Existing home sales declined 2.3% in June 2014 from June 2013, reaching an annual pace of 5 million sales for the first time since October 2013, while rising inventory continues to push overall supply towards a more balanced market, according to the National Association of Realtors.
Sales are at the highest pace since October 2013, but remain 2.3% below the 5.16 million-unit level a year ago.
The downward pressure on existing home sales comes from the West, where sales remain 7.3% below June 2013.
Total existing home sales, which are completed transactions that include single-family homes, townhomes, condominiums and co-ops, climbed 2.6% from May 2014 to a seasonally adjusted annual rate of 5.04 million.
Single-family home sales rose 2.5% to a seasonally adjusted annual rate of 4.43 million in June from 4.32 million in May, but remain 2.9% below the 4.56 million pace a year ago.
The median existing single-family home price was $224,300 in June, up 4.5% from June 2013.
Lawrence Yun, NAR chief economist, said housing fundamentals are moving in the right direction.
“Inventories are at their highest level in over a year and price gains have slowed to much more welcoming levels in many parts of the country. This bodes well for rising home sales in the upcoming months as consumers are provided with more choices,” he said. “On the contrary, new home construction needs to rise by at least 50% for a complete return to a balanced market because supply shortages – particularly in the West – are still putting upward pressure on prices.”
Last month, many suggested existing home sales "may" be on a comeback based on May data.
Existing home sales jumped 4.9% in May on top of April's 1.5% gain. This was the first back-to-back gain for this series going all the way back to April and May of last year.
May's annual rate of 4.89 million was plus 5.1% on a year-ago basis versus a minus 5.0% rate for April.
Tight supply and rising prices did not hold back sales in May. Supply at the current sales rate fell to 5.6 months from 5.7 months.
“This morning’s report shows a welcomed rise in sales activity after dipping to a 4.6M unit pace at the end of Q1,” said Lindsey Piegza, chief economist with Sterne Agee. “Still, even with the recent acceleration in demand, existing home sales remain well below the previous post-recession peak. Short-term fluctuations are expected particularly given the extreme weather at the start of the year, but longer-term, demand will be fueled by subsequent gains in jobs and income. However, at this point, income gains are noticeably lagging behind a rise in home prices which continues to squeeze out new demand, particularly amid the younger generations.”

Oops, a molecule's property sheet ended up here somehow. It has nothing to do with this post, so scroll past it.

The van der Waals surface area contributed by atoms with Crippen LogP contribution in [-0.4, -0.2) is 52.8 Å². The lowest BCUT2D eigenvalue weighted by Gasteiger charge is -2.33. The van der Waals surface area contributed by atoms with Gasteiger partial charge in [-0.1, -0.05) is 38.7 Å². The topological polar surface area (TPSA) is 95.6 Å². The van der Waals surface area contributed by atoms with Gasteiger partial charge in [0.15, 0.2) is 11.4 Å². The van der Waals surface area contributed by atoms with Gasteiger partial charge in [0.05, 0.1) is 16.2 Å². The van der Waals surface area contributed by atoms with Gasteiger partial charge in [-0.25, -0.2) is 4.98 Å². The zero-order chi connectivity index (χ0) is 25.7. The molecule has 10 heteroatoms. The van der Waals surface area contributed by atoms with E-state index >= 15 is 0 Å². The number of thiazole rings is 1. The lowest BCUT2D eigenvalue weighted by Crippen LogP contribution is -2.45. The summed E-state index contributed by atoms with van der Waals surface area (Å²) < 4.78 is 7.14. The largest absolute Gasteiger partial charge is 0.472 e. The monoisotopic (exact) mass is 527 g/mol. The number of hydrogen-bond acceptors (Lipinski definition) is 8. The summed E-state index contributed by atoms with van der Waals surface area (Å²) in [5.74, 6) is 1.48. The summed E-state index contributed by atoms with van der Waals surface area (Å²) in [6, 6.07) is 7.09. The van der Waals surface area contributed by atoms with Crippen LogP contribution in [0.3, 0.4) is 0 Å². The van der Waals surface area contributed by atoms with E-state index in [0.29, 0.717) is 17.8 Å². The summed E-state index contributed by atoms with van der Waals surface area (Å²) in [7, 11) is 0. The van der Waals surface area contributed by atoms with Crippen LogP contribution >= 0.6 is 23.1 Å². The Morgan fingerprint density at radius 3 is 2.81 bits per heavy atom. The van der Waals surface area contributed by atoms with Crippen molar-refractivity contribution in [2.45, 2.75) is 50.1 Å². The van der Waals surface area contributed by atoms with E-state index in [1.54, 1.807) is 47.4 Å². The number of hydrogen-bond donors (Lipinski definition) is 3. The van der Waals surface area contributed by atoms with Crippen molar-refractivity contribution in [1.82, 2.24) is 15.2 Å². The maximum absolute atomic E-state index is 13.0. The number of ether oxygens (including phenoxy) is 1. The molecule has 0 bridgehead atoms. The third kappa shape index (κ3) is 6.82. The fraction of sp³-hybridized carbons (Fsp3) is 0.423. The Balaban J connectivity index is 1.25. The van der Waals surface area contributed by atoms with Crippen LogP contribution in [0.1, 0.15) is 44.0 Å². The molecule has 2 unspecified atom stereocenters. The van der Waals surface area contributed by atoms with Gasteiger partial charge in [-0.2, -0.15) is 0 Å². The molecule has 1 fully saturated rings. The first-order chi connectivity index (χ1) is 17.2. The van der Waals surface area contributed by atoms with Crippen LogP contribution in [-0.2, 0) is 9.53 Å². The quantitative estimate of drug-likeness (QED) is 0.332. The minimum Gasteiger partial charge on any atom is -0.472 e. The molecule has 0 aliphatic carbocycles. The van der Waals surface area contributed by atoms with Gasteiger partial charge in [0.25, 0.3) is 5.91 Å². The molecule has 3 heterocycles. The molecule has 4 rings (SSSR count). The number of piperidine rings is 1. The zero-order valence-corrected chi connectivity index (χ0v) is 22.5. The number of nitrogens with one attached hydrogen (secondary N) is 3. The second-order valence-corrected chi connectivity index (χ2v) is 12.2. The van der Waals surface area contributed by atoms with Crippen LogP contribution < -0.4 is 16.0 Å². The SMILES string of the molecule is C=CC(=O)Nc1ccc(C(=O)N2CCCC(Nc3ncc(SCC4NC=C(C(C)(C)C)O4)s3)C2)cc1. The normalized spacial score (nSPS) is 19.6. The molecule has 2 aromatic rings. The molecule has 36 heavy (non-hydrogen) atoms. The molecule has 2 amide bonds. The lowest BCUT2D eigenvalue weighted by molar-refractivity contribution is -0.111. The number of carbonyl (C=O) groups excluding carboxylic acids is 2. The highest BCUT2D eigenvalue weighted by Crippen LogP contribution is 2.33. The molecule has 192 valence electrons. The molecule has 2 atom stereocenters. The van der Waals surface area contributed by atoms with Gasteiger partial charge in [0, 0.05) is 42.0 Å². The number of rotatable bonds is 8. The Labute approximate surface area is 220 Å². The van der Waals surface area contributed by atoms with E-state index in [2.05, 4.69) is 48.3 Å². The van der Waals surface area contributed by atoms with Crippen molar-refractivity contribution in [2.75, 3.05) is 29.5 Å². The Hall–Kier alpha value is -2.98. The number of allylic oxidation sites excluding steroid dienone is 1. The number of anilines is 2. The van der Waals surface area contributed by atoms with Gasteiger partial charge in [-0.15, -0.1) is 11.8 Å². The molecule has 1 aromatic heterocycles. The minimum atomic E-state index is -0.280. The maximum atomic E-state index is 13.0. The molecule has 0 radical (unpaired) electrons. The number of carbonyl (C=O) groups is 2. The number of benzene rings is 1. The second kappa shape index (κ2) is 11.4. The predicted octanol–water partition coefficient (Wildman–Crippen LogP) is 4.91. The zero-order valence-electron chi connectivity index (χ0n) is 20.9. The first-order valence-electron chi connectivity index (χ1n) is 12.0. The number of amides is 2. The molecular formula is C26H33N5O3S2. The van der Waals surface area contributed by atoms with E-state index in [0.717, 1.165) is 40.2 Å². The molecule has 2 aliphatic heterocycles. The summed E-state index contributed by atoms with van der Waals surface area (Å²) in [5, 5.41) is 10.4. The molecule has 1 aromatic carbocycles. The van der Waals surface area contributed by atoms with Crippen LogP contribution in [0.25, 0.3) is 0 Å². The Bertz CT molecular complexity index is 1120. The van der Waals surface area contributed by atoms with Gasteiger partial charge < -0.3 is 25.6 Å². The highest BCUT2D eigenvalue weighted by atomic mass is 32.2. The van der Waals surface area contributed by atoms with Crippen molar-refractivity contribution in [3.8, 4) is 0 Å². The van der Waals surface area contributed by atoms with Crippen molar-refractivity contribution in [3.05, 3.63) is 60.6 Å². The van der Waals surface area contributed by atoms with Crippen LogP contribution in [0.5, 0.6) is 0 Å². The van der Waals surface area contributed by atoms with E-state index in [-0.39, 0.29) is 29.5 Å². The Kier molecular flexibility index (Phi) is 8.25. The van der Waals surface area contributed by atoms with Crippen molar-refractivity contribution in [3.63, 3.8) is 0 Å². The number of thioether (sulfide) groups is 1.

Yun also noted that stagnant wage growth is holding back what should be a stronger pace of sales.
“Hiring has been a bright spot in the economy this year, adding an average of 230,000 jobs each month,” he said. “However, the lack of wage increases is leaving a large pool of potential homebuyers on the sidelines who otherwise would be taking advantage of low interest rates. Income growth below price appreciation will hurt affordability.”
Total housing inventory at the end of June rose 2.2% to 2.3 million existing homes available for sale, which represents a 5.5-month supply at the current sales pace, unchanged from May. Unsold inventory is 6.5% higher than a year ago, when there were 2.16 million existing homes available for sale.
The median existing home price for all housing types in June was $223,300, which is 4.3% above June 2013. This marks the 28th consecutive month of year-over-year price gains.
Distressed homes – foreclosures and short sales – accounted for 11% of June sales, down from 15% in June 2013. Eight percent of June sales were foreclosures and 3% were short sales.
Foreclosures sold for an average discount of 20% below market value in June, while short sales were discounted 11%.
The share of first-time buyers continues to underperform historically, rising slightly to 28% in June (27% in May), but remain at an overall average of 28% over the past year.
NAR President Steve Brown, co-owner of Irongate Realtors, said Realtors are reporting that some prospective buyers who have above-average credit scores but low down payments are deterred from homeownership by the high cost of FHA mortgage insurance.
“Access to affordable credit continues to hamper young, prospective first-time buyers,” added Brown. “NAR recommends that FHA reduce high annual mortgage insurance premiums for all qualified homebuyers and eliminate the insurance requirement for the life of the loan. FHA’s HAWK program is a good start, but it should offer further reductions for participating home buyers.”
According to Freddie Mac, the national average commitment rate for a 30-year, conventional, fixed-rate mortgage dropped for the second consecutive month to 4.16% in June from 4.19% in May, and is the lowest since last June (4.07%).
Properties sold faster for the sixth consecutive month in June; highlighting the fact that inventory is still lagging relative to demand. The median time on market for all homes was 44 days in June, down from 47 days in May; it was 37 days on market in June 2013. Short sales were on the market for a median of 120 days in June, while foreclosures sold in 54 days and non-distressed homes typically took 42 days. Of homes that sold in June, 42% were on the market for less than a month.
For the third consecutive month – as well as the average of the previous 12 months – all-cash sales in June were 32% of transactions, up from 31% in June 2013. Individual investors, who account for many cash sales, purchased 16% of homes in June, unchanged from May; they were 17% in June 2013. Last month 69% of investors paid cash.
Region Existing Home Breakdown